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Saturday 30 September 2023 Dublin: 14°C
Sam Boal Pictured people voting in Scoil Thomas Lauriel Lodge, Castleknock.
As it happened: Áras candidates and politicians cast their votes this morning
We also got our fair share of #dogsatpollingstations content.

LAST UPDATE | Oct 26th 2018, 1:25 PM

THE POLLS IN the presidential election and blasphemy referendum opened at 7am.

Incumbent Michael D Higgins is seeking reelection, with five other candidates in the running: Liadh Ní Ríada, Sean Gallagher, Joan Freeman, Peter Casey and Gavin Duffy.

Opinion polls have consistently placed Higgins as the favourite – with close to 70% support.

The electorate is also getting the chance to vote on whether to keep the offence of blasphemy in our constitution. 

Here’s what happened through the morning as voters trickled to their local polling stations. 

Michael D Higgins is of course heavily tipped to win a second term as president of Ireland, and the other candidates certainly have an uphill battle.

Much of the noteworthy parts of the campaign hinged on businessman Peter Casey.

Formerly of Dragons’ Den, Casey was roundly criticised by his fellow candidates for his comments about travellers.

He would be unapologetic for these comments in subsequent debates, but he wasn’t the only candidate under pressure…

In fact, it appeared that there was criticism laid at the door of all of the candidates over very specific issues.

Michael D Higgins faced questions over his use of the government jet to fly from Dublin to Belfast, and his use of expenses.

Sean Gallagher was pressed on what he’d done in public life since his last run at the Áras in 2011

Liadh Ní Riada was pushed on comments she’d previously made about the HPV vaccine, and her claims of taking the living wage from her MEP salary.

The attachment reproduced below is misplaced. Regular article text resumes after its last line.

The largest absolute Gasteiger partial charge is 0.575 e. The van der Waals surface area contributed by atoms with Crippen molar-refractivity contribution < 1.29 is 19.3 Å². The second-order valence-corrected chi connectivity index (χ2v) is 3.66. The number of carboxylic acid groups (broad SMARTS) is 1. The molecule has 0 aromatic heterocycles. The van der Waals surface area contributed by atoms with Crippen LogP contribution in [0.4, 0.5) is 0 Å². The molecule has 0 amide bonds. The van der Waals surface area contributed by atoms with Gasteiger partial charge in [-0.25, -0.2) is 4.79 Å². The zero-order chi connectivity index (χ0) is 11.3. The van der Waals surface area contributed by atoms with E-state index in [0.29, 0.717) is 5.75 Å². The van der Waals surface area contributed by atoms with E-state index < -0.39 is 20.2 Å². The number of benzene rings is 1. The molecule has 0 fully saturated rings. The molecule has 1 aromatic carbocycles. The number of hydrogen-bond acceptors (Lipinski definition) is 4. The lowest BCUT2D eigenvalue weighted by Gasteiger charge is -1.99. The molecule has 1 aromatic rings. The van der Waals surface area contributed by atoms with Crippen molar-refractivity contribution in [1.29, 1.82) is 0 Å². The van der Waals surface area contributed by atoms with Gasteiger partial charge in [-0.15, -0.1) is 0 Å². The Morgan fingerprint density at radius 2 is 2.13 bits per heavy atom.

Joan Freeman was quizzed on a loan she’d received to help run her campaign

And Gavin Duffy’s has been questions over his past driving convictions

So, when you enter your polling station today, what can you expect?

My colleague Nicky Ryan has this handy guide on how to fill out you ballot paper, as well as the dos and do-not-dos when you’re getting ready to vote.

His advice includes putting your phone away when you’re inside, and bringing ID just to be safe.

Of course, the presidential election isn’t the only vote taking place today.

When you enter your polling station, you’ll also be given a paper to cast your vote in the blasphemy referendum.

The proposal to remove the offence of blasphemy from the Constitution, and thus removing the need for the Oireachtas to legislate for it, is being put to the public after it was first proposed by the Constitutional Convention back in 2013.

We held a live debate between campaigners from both sides – arguing for a Yes vote was Jane Donnelly, human rights officer at Atheist Ireland, and arguing for a No vote was Colum Kenny, emeritus professor of communications at DCU and a former member of the Broadcasting Authority of Ireland – to bash out the arguments for and against and to help you decide how to vote. / YouTube

Of the candidates bidding for your vote, Michael D Higgins’ social media game has been quick off the mark.

His Twitter page has even shared a short video of his dog walking along some grass alongside a message urging people to “get to the polls”. 

Speaking of Twitter, a quick scroll through the #Aras18 hashtag this morning reveals an interesting choice of costume for some children this Halloween.

The Friday before the Halloween mid-term break is usually a chance for youngsters to dress up for the day in school.

And there are more than a few dressed up as Higgins for the day that’s in it. 

What was it that Leo Varadkar said about getting up “early in the morning”?

Here was Minister for Transport Shane Ross this morning, as he says he was the first in the booth to cast his vote.

Other ministers have been out early to cast their vote this morning.

Here’s Minister for Culture Josepha Madigan (is it just me or does it look like it’s very cold where she is?) on the way in earlier on this morning.

So how many people can actually vote today?

Well, there are over 3 million people registered to vote.

Earlier this year, turnout for the Eighth Amendment referendum was over 2 million, or 64.13%.

It’s unlikely that turnout will eclipse that for sure, but it will be interesting to follow voter turnout as the day goes on.